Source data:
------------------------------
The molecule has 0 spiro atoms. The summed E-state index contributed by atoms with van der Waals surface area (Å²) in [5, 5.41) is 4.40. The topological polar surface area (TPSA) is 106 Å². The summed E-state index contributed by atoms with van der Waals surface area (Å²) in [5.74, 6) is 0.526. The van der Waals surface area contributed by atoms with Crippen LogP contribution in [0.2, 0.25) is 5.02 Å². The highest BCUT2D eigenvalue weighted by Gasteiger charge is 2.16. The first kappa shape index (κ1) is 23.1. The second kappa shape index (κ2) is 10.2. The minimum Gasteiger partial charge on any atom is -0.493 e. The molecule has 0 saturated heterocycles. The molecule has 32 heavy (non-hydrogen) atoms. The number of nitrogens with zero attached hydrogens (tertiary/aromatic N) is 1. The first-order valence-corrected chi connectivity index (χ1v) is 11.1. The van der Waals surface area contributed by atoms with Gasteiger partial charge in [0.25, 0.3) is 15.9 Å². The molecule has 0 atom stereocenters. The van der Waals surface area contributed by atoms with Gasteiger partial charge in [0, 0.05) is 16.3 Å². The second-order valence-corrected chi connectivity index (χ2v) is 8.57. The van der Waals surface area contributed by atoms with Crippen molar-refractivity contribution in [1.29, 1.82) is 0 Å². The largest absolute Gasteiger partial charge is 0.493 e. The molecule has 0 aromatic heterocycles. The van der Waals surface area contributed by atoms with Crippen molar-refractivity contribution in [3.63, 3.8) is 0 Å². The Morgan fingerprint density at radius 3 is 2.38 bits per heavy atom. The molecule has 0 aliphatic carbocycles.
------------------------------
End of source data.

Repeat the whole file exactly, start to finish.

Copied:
The molecule has 0 spiro atoms. The summed E-state index contributed by atoms with van der Waals surface area (Å²) in [5, 5.41) is 4.40. The topological polar surface area (TPSA) is 106 Å². The summed E-state index contributed by atoms with van der Waals surface area (Å²) in [5.74, 6) is 0.526. The van der Waals surface area contributed by atoms with Crippen LogP contribution in [0.2, 0.25) is 5.02 Å². The highest BCUT2D eigenvalue weighted by Gasteiger charge is 2.16. The first kappa shape index (κ1) is 23.1. The second kappa shape index (κ2) is 10.2. The minimum Gasteiger partial charge on any atom is -0.493 e. The molecule has 0 saturated heterocycles. The molecule has 32 heavy (non-hydrogen) atoms. The number of nitrogens with zero attached hydrogens (tertiary/aromatic N) is 1. The first-order valence-corrected chi connectivity index (χ1v) is 11.1. The van der Waals surface area contributed by atoms with Gasteiger partial charge in [0.25, 0.3) is 15.9 Å². The molecule has 0 atom stereocenters. The van der Waals surface area contributed by atoms with Gasteiger partial charge in [0, 0.05) is 16.3 Å². The second-order valence-corrected chi connectivity index (χ2v) is 8.57. The van der Waals surface area contributed by atoms with Crippen molar-refractivity contribution in [1.29, 1.82) is 0 Å². The largest absolute Gasteiger partial charge is 0.493 e. The molecule has 0 aromatic heterocycles. The van der Waals surface area contributed by atoms with Crippen molar-refractivity contribution in [3.63, 3.8) is 0 Å². The Morgan fingerprint density at radius 3 is 2.38 bits per heavy atom. The molecule has 0 aliphatic carbocycles.